Foot painPosted by christines on 9/12/03 at 12:48 (129715)
I am a 22 year old female. I had bunion surgery on my right foot which went well and relieved the problem. I also had surgery for pf on both feet in july. My arches still hurt though and my feet are now sensitive over. I have toruble when i first get up int he morning and have sharp ian in my arch lke i did before the surgery, but now it is constant. From walking on my tip toes afeter surgery I developed neuroma(spelling?)--pinched nerves. My doctor has fitted me with orthotics which I find uncomfortbale (too hard and bumpy) and also not helpful. Stretches and physical therapy have not been successful either. Am I bound to have sore feet or is there something to do? My footwear is conservative, so I dont see that being the problem. I am not overweight and do not have any other health problems.Any insight would be greatly apprecaited!
Re: Foot painEd Davis, DPM on 9/12/03 at 15:07 (129732)
The bunion surgery corrects a consequence of poor foot mechanics but does not correct the problem mechanics itself. The orthotics should do that -- see if your doc can improve on the orthotics. How were the orthotic impressions made?
Re: Foot painchristines on 9/12/03 at 17:27 (129763)
The orthotics were made with a foam impression made by the doctor manipulating my foot when sitting. They are a hard surface which is very uncomfortable, and have a bump in them for the ball of the foot for the neuroma. Are their certain types of orthotics that you favor over others? Are orthotics usually the answer to most foot concrns. I was assuming once i got the plantar fasciitis surgery, my pain would be gone and therefore, othotics would not be necessary. This seems to be the case for the bunoin concern.
Re: Foot painDr. Z on 9/12/03 at 17:43 (129768)
Non-Weight bearing casting is much better method for making orthosis. You will need to have a shock absorption material add to your present orthosis.
IT can take up to one year for your pf surgery to heal. When did you have the foot surgery
Re: Foot painchristines on 9/12/03 at 17:51 (129771)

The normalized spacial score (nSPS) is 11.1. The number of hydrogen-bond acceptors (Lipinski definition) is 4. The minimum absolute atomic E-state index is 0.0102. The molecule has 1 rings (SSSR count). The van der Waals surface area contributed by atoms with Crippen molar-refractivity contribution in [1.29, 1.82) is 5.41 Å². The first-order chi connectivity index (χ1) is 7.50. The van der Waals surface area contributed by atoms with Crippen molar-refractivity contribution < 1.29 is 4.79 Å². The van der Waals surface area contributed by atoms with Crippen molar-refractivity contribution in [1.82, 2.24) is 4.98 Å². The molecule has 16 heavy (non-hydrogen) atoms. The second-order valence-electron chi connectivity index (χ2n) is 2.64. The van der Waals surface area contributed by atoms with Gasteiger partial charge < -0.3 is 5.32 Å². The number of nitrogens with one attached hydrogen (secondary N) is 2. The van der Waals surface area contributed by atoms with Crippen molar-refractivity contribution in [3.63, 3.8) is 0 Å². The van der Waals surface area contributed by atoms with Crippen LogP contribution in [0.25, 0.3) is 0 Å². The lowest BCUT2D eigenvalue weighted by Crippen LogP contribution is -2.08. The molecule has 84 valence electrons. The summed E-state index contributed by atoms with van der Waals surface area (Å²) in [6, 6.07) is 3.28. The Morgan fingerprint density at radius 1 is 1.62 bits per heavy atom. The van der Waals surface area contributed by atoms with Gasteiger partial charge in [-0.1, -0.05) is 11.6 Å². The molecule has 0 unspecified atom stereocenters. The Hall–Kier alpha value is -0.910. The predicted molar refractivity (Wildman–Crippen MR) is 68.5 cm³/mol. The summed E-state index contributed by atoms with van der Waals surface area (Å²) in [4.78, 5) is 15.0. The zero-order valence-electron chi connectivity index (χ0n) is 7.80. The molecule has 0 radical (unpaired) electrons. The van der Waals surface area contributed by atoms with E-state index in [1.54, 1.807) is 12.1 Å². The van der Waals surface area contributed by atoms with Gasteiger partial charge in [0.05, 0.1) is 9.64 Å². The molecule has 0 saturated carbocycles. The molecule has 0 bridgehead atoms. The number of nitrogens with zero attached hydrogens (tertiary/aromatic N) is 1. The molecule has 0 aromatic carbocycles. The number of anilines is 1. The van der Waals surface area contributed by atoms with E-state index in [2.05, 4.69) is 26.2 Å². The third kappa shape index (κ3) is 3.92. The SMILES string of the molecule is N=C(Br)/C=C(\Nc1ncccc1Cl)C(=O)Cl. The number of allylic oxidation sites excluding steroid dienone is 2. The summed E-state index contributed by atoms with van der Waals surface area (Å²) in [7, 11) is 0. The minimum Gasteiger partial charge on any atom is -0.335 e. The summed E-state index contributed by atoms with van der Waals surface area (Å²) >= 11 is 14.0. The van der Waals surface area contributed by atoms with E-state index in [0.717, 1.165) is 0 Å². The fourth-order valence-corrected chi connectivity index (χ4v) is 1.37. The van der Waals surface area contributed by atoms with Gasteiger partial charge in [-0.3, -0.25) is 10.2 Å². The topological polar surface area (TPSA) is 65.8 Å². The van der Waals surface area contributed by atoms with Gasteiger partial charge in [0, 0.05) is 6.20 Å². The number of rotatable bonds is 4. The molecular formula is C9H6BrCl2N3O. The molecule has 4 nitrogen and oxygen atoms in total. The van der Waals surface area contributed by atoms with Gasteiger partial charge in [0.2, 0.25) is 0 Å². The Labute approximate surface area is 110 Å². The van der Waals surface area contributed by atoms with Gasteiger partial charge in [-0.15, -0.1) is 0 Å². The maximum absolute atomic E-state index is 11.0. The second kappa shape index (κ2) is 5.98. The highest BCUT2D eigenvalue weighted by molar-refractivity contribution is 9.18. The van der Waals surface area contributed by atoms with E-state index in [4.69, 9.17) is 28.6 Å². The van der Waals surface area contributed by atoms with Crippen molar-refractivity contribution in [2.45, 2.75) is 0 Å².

I had the surgery July 18,2003. I have the sharp pain in the arch of my foot (which is wear I had it orginally before surgery) and I also often feel like my arch is 'ripping' or too tight. My pain is constant now as opposed to being on and off like it was before i got the surgery. What is used to treat the neuroma? I thought that the surgery would mean I would not have to wear orthotics. Is it normal to have to wear them after surgery? Is orthotics a temporary treatment to fix the problem or do you wear them for life? What can be done about the fact that my feet are sos ensitve to walking especially early in the morning. They seem to have to stretch back into place.
Re: Foot painchristines on 9/12/03 at 19:03 (129781)
oh and the type of survery i had was with the camera and a small incision on either side of the heel..does it still require a year for recovery.
Re: Foot painchristines on 9/12/03 at 19:05 (129782)
oh and the type of surgery i had was with a camera and a small incision on either side of my heel.
Re: Foot painDr. Z on 9/13/03 at 11:11 (129853)
Heel spur and or plantar fascia surgery can take six month plus to heal. Sometimes up to one year. Phyical therapy can be very helpful with your present pain
Local Alcohol injections can help with the neuroma pain
Taping instead of using the orthosis can help
Re: Foot painchristines on 9/13/03 at 19:00 (129901)
Does neuroma ever compeltely 'heal'? Can anyone reccomend shoes that are good for your feet?
Re: Foot painEd Davis, DPM on 9/13/03 at 19:48 (129911)
You may consider seeking a provider that uses better methods for fabrication of orthotics. When the plantar fascia is cut, a supporting structure of the foot is sacrificed thereby making the use of orthotics even more essential -- something has to replace the function of the fascia.
Re: Foot painDr. Z on 9/15/03 at 16:09 (130098)
We are located in Woodbury, New Jersey. We are twenty minutes outside of Philadelphia. We are 90 miles from New York City. If you would like to have me evaluation your current situation just call Dr. Zuckerman at 1-856-848-3338